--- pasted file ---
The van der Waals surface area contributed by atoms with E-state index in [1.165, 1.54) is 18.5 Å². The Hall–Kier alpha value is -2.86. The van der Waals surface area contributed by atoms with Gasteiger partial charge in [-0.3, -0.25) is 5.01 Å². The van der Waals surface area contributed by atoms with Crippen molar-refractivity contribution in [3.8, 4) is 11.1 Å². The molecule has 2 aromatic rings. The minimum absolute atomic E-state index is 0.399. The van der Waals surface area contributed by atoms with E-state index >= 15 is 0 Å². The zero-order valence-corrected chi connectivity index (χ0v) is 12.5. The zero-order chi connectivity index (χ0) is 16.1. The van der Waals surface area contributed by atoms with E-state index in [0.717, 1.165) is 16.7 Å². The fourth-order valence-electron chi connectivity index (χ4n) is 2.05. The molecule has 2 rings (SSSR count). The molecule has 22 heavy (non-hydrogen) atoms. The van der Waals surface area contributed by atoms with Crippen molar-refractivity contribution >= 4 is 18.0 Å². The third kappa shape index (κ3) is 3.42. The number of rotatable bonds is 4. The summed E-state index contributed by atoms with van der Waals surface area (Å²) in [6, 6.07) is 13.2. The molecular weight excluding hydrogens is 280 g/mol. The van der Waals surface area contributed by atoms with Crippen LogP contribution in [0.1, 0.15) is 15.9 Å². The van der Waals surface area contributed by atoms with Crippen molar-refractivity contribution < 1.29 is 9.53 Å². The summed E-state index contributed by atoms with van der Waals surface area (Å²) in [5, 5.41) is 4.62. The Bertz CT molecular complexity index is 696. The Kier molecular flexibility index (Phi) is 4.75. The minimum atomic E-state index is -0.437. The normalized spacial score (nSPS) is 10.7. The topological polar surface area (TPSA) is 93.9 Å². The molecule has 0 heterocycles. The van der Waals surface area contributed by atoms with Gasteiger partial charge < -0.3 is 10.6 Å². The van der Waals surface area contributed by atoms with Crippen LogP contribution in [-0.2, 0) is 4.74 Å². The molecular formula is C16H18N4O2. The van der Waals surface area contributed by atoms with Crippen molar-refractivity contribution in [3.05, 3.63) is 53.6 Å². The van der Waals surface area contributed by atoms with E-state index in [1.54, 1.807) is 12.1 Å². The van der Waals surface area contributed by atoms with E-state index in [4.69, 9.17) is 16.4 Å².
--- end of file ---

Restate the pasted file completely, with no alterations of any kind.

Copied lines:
The van der Waals surface area contributed by atoms with E-state index in [1.165, 1.54) is 18.5 Å². The Hall–Kier alpha value is -2.86. The van der Waals surface area contributed by atoms with Gasteiger partial charge in [-0.3, -0.25) is 5.01 Å². The van der Waals surface area contributed by atoms with Crippen molar-refractivity contribution in [3.8, 4) is 11.1 Å². The molecule has 2 aromatic rings. The minimum absolute atomic E-state index is 0.399. The van der Waals surface area contributed by atoms with E-state index >= 15 is 0 Å². The zero-order valence-corrected chi connectivity index (χ0v) is 12.5. The zero-order chi connectivity index (χ0) is 16.1. The van der Waals surface area contributed by atoms with E-state index in [0.717, 1.165) is 16.7 Å². The fourth-order valence-electron chi connectivity index (χ4n) is 2.05. The molecule has 2 rings (SSSR count). The molecule has 22 heavy (non-hydrogen) atoms. The van der Waals surface area contributed by atoms with Crippen molar-refractivity contribution >= 4 is 18.0 Å². The third kappa shape index (κ3) is 3.42. The number of rotatable bonds is 4. The summed E-state index contributed by atoms with van der Waals surface area (Å²) in [6, 6.07) is 13.2. The molecular weight excluding hydrogens is 280 g/mol. The van der Waals surface area contributed by atoms with Crippen LogP contribution in [0.1, 0.15) is 15.9 Å². The van der Waals surface area contributed by atoms with Crippen molar-refractivity contribution < 1.29 is 9.53 Å². The summed E-state index contributed by atoms with van der Waals surface area (Å²) in [5, 5.41) is 4.62. The Bertz CT molecular complexity index is 696. The Kier molecular flexibility index (Phi) is 4.75. The minimum atomic E-state index is -0.437. The normalized spacial score (nSPS) is 10.7. The topological polar surface area (TPSA) is 93.9 Å². The molecule has 0 heterocycles. The van der Waals surface area contributed by atoms with Gasteiger partial charge < -0.3 is 10.6 Å². The van der Waals surface area contributed by atoms with Crippen LogP contribution in [-0.2, 0) is 4.74 Å². The molecular formula is C16H18N4O2. The van der Waals surface area contributed by atoms with Crippen molar-refractivity contribution in [3.05, 3.63) is 53.6 Å². The van der Waals surface area contributed by atoms with E-state index in [1.54, 1.807) is 12.1 Å². The van der Waals surface area contributed by atoms with E-state index in [4.69, 9.17) is 16.4 Å².